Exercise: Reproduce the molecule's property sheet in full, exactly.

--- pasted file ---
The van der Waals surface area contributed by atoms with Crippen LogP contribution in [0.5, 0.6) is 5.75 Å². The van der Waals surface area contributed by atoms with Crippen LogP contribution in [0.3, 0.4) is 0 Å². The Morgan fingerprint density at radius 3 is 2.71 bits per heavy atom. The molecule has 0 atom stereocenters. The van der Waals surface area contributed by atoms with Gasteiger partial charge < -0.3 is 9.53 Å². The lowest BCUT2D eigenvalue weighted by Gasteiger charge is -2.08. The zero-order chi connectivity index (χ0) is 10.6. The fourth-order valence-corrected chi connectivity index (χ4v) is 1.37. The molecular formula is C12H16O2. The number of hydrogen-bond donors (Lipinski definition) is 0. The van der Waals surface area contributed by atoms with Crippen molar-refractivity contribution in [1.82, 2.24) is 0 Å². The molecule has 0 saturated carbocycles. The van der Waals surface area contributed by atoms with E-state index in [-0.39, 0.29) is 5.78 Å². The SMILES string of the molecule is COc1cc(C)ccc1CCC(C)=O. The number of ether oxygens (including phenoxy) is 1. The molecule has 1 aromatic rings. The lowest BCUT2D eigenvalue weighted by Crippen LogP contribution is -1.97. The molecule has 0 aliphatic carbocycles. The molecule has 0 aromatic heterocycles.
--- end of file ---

The van der Waals surface area contributed by atoms with Crippen LogP contribution in [0.5, 0.6) is 5.75 Å². The van der Waals surface area contributed by atoms with Crippen LogP contribution in [0.3, 0.4) is 0 Å². The Morgan fingerprint density at radius 3 is 2.71 bits per heavy atom. The molecule has 0 atom stereocenters. The van der Waals surface area contributed by atoms with Gasteiger partial charge < -0.3 is 9.53 Å². The lowest BCUT2D eigenvalue weighted by Gasteiger charge is -2.08. The zero-order chi connectivity index (χ0) is 10.6. The fourth-order valence-corrected chi connectivity index (χ4v) is 1.37. The molecular formula is C12H16O2. The number of hydrogen-bond donors (Lipinski definition) is 0. The van der Waals surface area contributed by atoms with Crippen molar-refractivity contribution in [1.82, 2.24) is 0 Å². The molecule has 0 saturated carbocycles. The van der Waals surface area contributed by atoms with E-state index in [-0.39, 0.29) is 5.78 Å². The SMILES string of the molecule is COc1cc(C)ccc1CCC(C)=O. The number of ether oxygens (including phenoxy) is 1. The molecule has 1 aromatic rings. The lowest BCUT2D eigenvalue weighted by Crippen LogP contribution is -1.97. The molecule has 0 aliphatic carbocycles. The molecule has 0 aromatic heterocycles.